However, whilst LEGO Jurassic World isn’t the greatest LEGO game narratively speaking, it’s just about as good as the others in terms of GAMEPLAY, fun and replayability. There’s the usual bashing of everything, the trademark unlocking/progression stuff, as well as a fairly enjoyable amount of bonuses and extras. Including, as you’d probably expect, lots of DINOSAUR-ey fun. Because everybody likes Dinosaurs, right!? Indeed, in LEGO Jurassic World, the seven year old me finally got to live out the fantasy of being a freakin’ Dinosaur – stomping around and munching on stuff and whatnot. BOOM! Moreover, the seven year old (Victor Frankenstein version of) me also got to spend loads of time building my own terrifying Dinosaur creations – and he (and the 34 year old me, to be fair) enjoyed the shit out of it. Yeah, the paddock and Dino-creator whatsit won’t add weeks’ worth of fun to the experience, but they’re nice little add-ons anyway – and where the meeting of Lego and Jurassic Park nears perfection. Because, like, Building + Dinosaurs = Awesome. Fact!

When it comes to COLLECTABLES and REPLAYABILITY, there’s also the usual (and admirable) level we’ve come to expect from the LEGO games – with free-play a must for red bricks (and, wait for it…..AMBER bricks), characters and the like. However, I found that most of these were considerably more obvious than in any LEGO game I’ve played, and whilst the games could never be considered too taxing, I think they’re slightly better when there’s at least a hint of lateral thinking needed to get a Red Brick or whatever. I’m not the sharpest sandwich in the tool box drawer, but everything here was immediately obvious, and just a case of switching to the right character (with the game even telling you who that is). Sure, the games are mostly aimed at kids (so my previous sentence isn’t anything to brag about), but I do think other LEGO games have had an element of difficulty/strategy that have, ultimately, been to their benefit, and the absence of it here was a bit of a shame.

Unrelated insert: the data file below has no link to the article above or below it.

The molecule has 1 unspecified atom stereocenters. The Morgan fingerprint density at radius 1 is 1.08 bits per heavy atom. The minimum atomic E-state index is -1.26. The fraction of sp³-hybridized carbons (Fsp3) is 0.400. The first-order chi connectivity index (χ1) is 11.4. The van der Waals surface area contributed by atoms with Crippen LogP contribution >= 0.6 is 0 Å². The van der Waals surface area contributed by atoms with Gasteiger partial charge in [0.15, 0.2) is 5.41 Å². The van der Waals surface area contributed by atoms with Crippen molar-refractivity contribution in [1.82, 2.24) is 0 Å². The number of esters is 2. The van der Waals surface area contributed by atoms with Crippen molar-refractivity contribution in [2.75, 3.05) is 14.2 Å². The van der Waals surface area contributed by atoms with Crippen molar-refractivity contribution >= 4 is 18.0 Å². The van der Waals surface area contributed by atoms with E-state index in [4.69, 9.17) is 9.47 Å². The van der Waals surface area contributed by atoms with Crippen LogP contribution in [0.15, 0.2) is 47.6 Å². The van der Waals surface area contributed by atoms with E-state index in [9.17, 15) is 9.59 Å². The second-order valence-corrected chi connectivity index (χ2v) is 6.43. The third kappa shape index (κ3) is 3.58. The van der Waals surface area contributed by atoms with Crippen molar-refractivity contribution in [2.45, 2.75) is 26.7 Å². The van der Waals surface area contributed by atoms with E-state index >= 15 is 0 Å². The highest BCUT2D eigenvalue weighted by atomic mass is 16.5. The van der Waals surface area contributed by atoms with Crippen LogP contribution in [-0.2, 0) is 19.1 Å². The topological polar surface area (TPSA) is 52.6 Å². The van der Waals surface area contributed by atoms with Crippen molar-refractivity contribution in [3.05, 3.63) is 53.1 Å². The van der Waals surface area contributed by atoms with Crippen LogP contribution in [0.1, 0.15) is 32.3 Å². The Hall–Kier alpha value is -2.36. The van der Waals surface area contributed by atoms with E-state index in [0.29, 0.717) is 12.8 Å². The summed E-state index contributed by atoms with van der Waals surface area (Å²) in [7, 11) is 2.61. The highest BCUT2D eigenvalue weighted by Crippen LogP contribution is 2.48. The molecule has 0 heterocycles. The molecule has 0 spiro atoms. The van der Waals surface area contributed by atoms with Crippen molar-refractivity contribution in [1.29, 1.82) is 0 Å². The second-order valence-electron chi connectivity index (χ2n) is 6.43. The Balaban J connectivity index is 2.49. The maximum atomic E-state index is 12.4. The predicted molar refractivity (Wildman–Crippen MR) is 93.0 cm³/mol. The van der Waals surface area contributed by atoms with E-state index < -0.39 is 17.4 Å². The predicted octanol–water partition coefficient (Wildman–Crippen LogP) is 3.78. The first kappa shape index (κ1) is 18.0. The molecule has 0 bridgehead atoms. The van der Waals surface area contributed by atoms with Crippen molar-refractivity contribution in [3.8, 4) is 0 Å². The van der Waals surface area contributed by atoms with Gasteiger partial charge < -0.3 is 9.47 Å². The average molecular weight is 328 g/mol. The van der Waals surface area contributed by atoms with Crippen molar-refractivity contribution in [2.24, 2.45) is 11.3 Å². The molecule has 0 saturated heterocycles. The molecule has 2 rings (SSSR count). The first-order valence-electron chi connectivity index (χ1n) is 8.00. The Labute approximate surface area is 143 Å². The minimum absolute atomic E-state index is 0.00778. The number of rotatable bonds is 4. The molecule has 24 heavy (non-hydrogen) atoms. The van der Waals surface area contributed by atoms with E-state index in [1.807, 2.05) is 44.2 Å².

images (5)I should say now that it is entirely possible that this – and the narrative thing – are only issues on the Vita version, because whilst the Lego games are great Vita titles, the PS4 versions tend to be a lot, lot bigger and better. I haven’t played the PS4 version, so there’s a chance the Vita port meant compromises had to be made, but even comparing LJW to other Vita Lego games, the criticism still holds on a like-for-like basis.


That said though, and in CONCLUSION, I really enjoyed my time with LEGO Jurassic World – and it’s technically fantastic – to the point where it puts some console games to shame. The graphics, animation and gameplay are a great advert for the Vita, and as is par for the course for a LEGO game, it’s hours and hours of compact, handheld-sized fun. There are plenty of laugh out loud moments, some great little set-pieces, and it looks and plays superbly. Even though big chunks are missing from the Narrative, if you do remember a particular film quite well, there are more in-jokes and references than you can shake a big, fossilised stick at. If you’re a fan of the LEGO games (particularly if you’re a fan of the Vita versions) there’s every chance you’ll find this one contains a decent amount of the stuff you like, even if it’s likely it won’t be your favourite LEGO title. If you’re a fan of the games and a huge fan of the Jurassic Park Movies, there’s a chance that it might be though, and some of my “issues” might not even exist in your play-through.

All told, I’ve had hours and hours of fun from LEGO Jurassic World, and as I dive back into it for all the bonuses and extras, it’s likely I’ll get hours more from it too. Sure, it might not be the best Lego game in the world, but it’s a solid and loveable offering nonetheless, and one which I enjoyed thoroughly – in spite of the aforementioned problems.